Modern biological research increasingly relies on image data as a primary source of information in unraveling the cellular and molecular mechanisms of life. The quantity and complexity of the data generated by state-of-the-art microscopes preclude visual or manual analysis and require advanced computational methods to fully explore the wealth of information. In addition to making bioimage analysis more efficient, objective, and reproducible, the use of computers improves the accuracy and sensitivity of the analyses and helps to reveal subtleties that may be unnoticeable to the human eye. Many methods and software tools have already been developed to this end, but there is still a long way to go before biologists can blindly trust automated measurements. Here, we summarize the current state of the art in bioimage analysis and provide a perspective on likely future developments.


Analysis

Measurement of bacterial replication rates in microbial communities pp1256 - 1263

Christopher T Brown, Matthew R Olm, Brian C Thomas & Jillian F Banfield

doi:10.1038/nbt.3704

Replication rates of bacteria in both human and environmental microbiomes are measured without reference genome sequences.


Brief Communications

Single-cell sequencing of the small-RNA transcriptome pp1264 - 1266

Omid R Faridani, Ilgar Abdullayev, Michael Hagemann-Jensen, John P Schell, Fredrik Lanner & Rickard Sandberg

doi:10.1038/nbt.3701

The small RNA transcriptome is sequenced in single cells, facilitating study of microRNAs and other small RNAs.


Articles

Adaptive light-sheet microscopy for long-term, high-resolution imaging in living organisms pp1267 - 1278

Loïc A Royer, William C Lemon, Raghav K Chhetri, Yinan Wan, Michael Coleman, Eugene W Myers & Philipp J Keller

doi:10.1038/nbt.3708

Adaptive light-sheet microscopy improves imaging of live organisms by correcting for optical aberrations in real time.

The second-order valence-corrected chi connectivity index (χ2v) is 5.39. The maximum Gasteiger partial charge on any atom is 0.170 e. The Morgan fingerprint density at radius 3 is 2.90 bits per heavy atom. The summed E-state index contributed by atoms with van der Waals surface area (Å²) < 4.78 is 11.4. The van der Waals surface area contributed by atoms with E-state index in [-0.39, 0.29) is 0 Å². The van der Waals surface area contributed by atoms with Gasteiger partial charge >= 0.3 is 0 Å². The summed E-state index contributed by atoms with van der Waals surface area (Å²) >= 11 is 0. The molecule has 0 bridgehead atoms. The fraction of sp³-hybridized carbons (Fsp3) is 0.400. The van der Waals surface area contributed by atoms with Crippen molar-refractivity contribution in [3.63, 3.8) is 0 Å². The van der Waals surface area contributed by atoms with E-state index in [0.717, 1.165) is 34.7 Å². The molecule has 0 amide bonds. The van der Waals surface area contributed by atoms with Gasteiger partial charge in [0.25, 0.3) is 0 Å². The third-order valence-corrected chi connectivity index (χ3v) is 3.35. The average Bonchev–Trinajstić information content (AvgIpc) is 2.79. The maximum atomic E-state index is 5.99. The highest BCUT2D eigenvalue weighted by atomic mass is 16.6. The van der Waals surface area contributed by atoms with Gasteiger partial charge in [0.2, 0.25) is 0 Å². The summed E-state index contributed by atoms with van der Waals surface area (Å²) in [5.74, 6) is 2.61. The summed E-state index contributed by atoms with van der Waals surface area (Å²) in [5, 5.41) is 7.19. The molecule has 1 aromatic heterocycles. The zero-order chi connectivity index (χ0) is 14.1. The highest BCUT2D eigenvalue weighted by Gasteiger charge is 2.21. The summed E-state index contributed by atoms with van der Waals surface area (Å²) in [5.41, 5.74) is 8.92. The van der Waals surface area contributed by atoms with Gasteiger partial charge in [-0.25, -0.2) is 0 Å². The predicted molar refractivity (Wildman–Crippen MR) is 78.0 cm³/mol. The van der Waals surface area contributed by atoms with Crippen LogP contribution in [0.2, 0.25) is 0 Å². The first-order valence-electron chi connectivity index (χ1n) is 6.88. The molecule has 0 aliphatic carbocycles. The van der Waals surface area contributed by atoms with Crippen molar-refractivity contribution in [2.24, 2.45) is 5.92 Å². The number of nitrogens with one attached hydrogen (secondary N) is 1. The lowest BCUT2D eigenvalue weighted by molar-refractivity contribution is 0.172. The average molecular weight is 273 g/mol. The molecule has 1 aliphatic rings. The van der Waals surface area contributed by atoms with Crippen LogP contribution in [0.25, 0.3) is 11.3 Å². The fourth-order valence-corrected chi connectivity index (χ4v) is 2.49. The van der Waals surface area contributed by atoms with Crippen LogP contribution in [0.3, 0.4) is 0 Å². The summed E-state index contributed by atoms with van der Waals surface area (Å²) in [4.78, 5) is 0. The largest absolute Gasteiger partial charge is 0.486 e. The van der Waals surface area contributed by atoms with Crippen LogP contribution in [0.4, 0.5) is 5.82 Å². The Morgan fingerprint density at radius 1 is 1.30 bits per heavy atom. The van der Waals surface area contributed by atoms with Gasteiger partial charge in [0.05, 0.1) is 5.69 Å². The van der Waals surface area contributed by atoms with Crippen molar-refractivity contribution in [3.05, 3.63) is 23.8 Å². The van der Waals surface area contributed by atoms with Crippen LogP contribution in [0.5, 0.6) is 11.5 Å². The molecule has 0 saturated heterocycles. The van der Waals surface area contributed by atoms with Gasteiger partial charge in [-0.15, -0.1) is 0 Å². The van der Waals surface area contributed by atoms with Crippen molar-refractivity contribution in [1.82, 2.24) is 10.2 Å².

See also: News and Views by Hufnagel & Pepperkok


Genome-scale deletion screening of human long non-coding RNAs using a paired-guide RNA CRISPR–Cas9 library pp1279 - 1286

Shiyou Zhu, Wei Li, Jingze Liu, Chen-Hao Chen, Qi Liao, Ping Xu, Han Xu, Tengfei Xiao, Zhongzheng Cao, Jingyu Peng, Pengfei Yuan, Myles Brown, Xiaole Shirley Liu & Wensheng Wei

doi:10.1038/nbt.3715

Long non-coding RNAs are identified using a high-throughput paired-guide RNA genomic deletion screen.


Letter

Modeling of RNA-seq fragment sequence bias reduces systematic errors in transcript abundance estimation pp1287 - 1291

Michael I Love, John B Hogenesch & Rafael A Irizarry

doi:10.1038/nbt.3682

Estimates of transcript abundance in RNA-seq data are improved by accounting for sample-specific biases.


Errata

Erratum: Top 20 translational researchers of 2015 p1292

Brady Huggett & Kathryn Paisner

doi:10.1038/nbt1216-1292a


Erratum: A spark at the periphery p1292

Emily Waltz

doi:10.1038/nbt1216-1292b


Erratum: Rekindling cancer vaccines p1292

Malorye Allison Branca

doi:10.1038/nbt1216-1292c


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Careers and Recruitment

Interactive and scalable biology cloud experimentation for scientific inquiry and education pp1293 - 1298

Zahid Hossain, Engin W Bumbacher, Alice M Chung, Honesty Kim, Casey Litton, Ashley D Walter, Sachin N Pradhan, Kemi Jona, Paulo Blikstein & Ingmar H Riedel-Kruse

doi:10.1038/nbt.3747

A real-time interactive, fully automated, low-cost and scalable biology cloud experimentation platform could provide access to scientific experimentation for learners and researchers alike.


People

People p1300

doi:10.1038/nbt.3751